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Policy Impact Evaluation: A Quick Overview. Gelson Tembo Department of Agricultural Economics The University of Zambia. Paper presented at the Training Workshop and Policy Symposium , Smallholder-Led Agricultural Commercialization and Poverty Reduction: How to Achieve It

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policy impact evaluation a quick overview

Policy Impact Evaluation: A Quick Overview

Gelson Tembo

Department of Agricultural Economics

The University of Zambia

Paper presented at the Training Workshop and Policy Symposium,

Smallholder-Led Agricultural Commercialization and Poverty Reduction: How to Achieve It

Held at Lemigo Hotel in

Kigali, Rwanda, April 18-22 2011

  • Monitoring & Evaluation
  • Impact evaluation, and why?
    • Need for a good counterfactual
  • Social experiment vs observational studies
  • Difference-in-Difference Estimator
  • An Application
  • Exercises
monitoring evaluation
Monitoring & Evaluation
  • Monitoring
    • Regular collection and reporting of information
      • Compare actual results with targets
      • Is the project doing things right?
    • Understanding different levels of indicators
      • Inputs -> Outputs -> Outcomes -> Impacts
    • Selecting indicators
  • Evaluation
    • Analytical efforts to answer specific questions
      • About performance of program activities
      • Useful for understanding processes, not causality. e.g. NPV
      • Is the project doing the right things?
why impact evaluation
Why Impact Evaluation?
  • Determine if policies work?
    • Existence and size of benefits
    • Distributional effects
  • Logical justification for the programs
  • Can generate lessons for scale up, etc
    • Learning from others!
impact evaluation
Impact Evaluation
  • Impact is the difference in outcome with and without the project
  • IE is concerned with measuring this difference in a manner that it can be attributed to the program
    • Goal: To establish causal impact

 ATET = Average Treatment Effect on the Treated

but there is a problem
But there is a problem!
  • Individuals cannot be both in the treatment and the control
    • The missing data problem
  • Programs are seldom randomly placed
    • Participation is endogenous (selection bias)
      • Programs are targeted
      • Participants choose to participate
    • Naïve methods will not work!
      • Before and after differences
      • With and without differences
role of a good counterfactual
Role of a good counterfactual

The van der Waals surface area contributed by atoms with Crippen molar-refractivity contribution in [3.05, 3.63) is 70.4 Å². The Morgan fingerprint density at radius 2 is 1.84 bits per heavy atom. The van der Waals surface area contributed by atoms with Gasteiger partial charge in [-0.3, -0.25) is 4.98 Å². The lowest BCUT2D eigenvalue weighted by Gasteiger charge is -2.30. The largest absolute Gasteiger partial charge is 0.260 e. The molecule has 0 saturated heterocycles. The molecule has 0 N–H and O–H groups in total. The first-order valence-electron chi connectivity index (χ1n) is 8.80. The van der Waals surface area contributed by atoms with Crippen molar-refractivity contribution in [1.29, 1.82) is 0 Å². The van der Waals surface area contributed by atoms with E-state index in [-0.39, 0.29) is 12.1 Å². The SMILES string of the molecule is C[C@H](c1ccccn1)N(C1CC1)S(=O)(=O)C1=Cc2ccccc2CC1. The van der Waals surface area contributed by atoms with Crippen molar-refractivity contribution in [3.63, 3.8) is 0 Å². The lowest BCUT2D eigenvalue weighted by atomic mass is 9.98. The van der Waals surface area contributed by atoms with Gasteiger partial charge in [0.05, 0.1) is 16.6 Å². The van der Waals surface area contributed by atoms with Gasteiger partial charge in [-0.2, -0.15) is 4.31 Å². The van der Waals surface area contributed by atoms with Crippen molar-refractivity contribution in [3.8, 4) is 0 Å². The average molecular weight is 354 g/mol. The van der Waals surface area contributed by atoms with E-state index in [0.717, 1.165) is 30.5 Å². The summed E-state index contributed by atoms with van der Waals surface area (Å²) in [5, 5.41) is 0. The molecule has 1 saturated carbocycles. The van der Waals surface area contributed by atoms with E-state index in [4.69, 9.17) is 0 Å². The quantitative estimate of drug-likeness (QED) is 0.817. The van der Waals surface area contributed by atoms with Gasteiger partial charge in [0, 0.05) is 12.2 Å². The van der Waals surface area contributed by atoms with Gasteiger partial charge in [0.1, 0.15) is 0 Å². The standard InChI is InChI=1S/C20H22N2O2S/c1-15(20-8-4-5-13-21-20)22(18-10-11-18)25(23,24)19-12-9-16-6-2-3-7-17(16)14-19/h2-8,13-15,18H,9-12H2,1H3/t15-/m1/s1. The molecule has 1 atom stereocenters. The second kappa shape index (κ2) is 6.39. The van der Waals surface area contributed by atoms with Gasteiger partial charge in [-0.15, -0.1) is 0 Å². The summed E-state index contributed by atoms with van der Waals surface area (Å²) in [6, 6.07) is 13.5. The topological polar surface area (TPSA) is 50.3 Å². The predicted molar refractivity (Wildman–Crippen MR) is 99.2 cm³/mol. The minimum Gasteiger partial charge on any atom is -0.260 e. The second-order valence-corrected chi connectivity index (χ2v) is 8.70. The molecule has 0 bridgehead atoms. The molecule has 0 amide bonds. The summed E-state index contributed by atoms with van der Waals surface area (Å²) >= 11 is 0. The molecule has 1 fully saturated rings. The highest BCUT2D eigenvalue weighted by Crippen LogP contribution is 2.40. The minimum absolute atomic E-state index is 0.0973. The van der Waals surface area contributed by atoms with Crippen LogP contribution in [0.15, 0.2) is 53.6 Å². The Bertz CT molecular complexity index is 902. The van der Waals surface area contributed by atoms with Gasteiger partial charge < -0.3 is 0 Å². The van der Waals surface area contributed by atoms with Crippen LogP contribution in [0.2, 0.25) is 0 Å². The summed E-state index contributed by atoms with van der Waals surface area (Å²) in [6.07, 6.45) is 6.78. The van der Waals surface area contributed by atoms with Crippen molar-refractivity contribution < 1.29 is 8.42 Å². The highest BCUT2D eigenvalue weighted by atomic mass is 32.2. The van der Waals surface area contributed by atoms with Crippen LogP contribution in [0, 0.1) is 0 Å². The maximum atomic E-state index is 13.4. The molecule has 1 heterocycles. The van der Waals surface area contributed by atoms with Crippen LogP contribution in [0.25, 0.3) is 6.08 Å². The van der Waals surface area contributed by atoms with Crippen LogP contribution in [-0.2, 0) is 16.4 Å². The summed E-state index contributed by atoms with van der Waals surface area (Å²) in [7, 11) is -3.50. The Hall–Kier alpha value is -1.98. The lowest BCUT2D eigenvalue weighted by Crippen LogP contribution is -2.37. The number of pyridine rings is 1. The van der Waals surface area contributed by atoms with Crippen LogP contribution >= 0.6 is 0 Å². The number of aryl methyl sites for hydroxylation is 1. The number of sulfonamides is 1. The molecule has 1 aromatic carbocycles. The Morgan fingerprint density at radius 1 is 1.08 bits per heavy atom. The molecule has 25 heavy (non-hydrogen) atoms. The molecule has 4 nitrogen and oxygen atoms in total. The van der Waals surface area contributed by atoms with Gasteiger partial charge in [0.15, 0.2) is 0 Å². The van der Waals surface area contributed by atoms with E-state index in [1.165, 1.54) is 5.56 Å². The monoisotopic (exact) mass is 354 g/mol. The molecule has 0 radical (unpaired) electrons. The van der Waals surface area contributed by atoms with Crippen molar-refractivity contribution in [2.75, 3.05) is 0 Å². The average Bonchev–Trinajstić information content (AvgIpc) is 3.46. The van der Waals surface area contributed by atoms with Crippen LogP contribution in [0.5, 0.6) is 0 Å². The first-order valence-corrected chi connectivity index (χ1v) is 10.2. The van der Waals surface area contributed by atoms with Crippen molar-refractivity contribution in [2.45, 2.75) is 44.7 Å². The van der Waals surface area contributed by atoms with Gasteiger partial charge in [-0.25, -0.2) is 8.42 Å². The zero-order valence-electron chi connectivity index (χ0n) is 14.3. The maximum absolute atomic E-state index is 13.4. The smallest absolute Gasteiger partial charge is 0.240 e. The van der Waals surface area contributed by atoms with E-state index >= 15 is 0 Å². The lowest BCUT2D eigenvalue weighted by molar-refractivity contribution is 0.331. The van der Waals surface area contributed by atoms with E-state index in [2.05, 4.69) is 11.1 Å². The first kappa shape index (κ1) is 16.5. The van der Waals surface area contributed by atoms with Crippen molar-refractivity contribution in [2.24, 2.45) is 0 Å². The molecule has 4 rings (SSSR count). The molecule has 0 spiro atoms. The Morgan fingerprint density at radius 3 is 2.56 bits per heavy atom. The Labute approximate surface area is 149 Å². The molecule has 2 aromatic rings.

• A comparison group as similar as possible to the treatment group
    • based on Observables --- > Data
    • also attributed to Unobservables
  • Except for participation status
two alternative strategies
Two alternative strategies
  • Social experiment
    • Experimental designs
    • Randomization
  • Observational studies
    • Quasi- or non-experimental designs
social experiment
Social experiment
  • Social experiment
    • Pure randomization can reveal the counterfactual but is rare/impractical
      • Ethical challenges!
    • In practice, randomization is conditional on observables
    • Examples
      • The famous PROGRESA in Mexico
      • E.g. social cash transfer schemes in Zambia
      • The WB’s Results-Based Financing (RBF)
observational studies
Observational studies
  • Two conditional independence assumptions
    • A correlate of placement is independent of outcomes given D and X
      • Instrumental variables estimator
    • Placement (location) is independent of outcomes given X (what we have observed)
      • Single difference methods assuming conditionally exogenous program placement
      • Double difference methods assuming placement is independent of outcome changes
difference in difference double difference
  • Observed changes over time for non-participants provide the counterfactual
    • Allows for time-invariant and additive selection bias
  • Steps:
    • Collect baseline data on non-participants and (probable) participants before the program
    • Compare with data after the program
    • Subtract the two differences, or use a regression with a dummy variable for participant
dd estimator
DD Estimator


difference in


Baseline difference

in outcomes

selection bias
Selection bias

Selection bias

impact over estimated by dd
Impact over-estimated by DD

Comparison group on a different trajectory

impact under estimated by dd
Impact under-estimated by DD

Common problem in assessing impacts of development projects?

example impact of the agricultural support program
Example: Impact of the Agricultural Support Program
  • Objective
    • Determine the impact of the Agricultural Support Programme (ASP) on productivity and household incomes
    • Determine the relevance and efficacy of ASP land and enterprise productivity-enhancing strategies and approaches
conceptual issues
Conceptual issues
  • ASP households self-selected themselves
    • They were not representative of the population
      • Some household attributes may influence the decision to participate
      • Some may also affect some of the welfare indicators of interest

 Endogeneity!!

  • ASP was not the only program offering similar services!
  • Spillover effects
stratified sampling strategy
Stratified sampling strategy
  • To control for
    • Spillover effects
    • Effects of other, non-ASP, programmes
  • Allow for over-sampling of some strata
concluding remarks
Concluding remarks
  • All the foregoing point to the need
    • For a good counterfactual
    • To control for observables
  • Program historical and institutional knowledge is key
    • Be sure to understand the program well!
  • There may be need for alternative estimators
    • PSM, Instrumental variable estimators, OLS
  • Good idea to present results of more than one estimator - robustness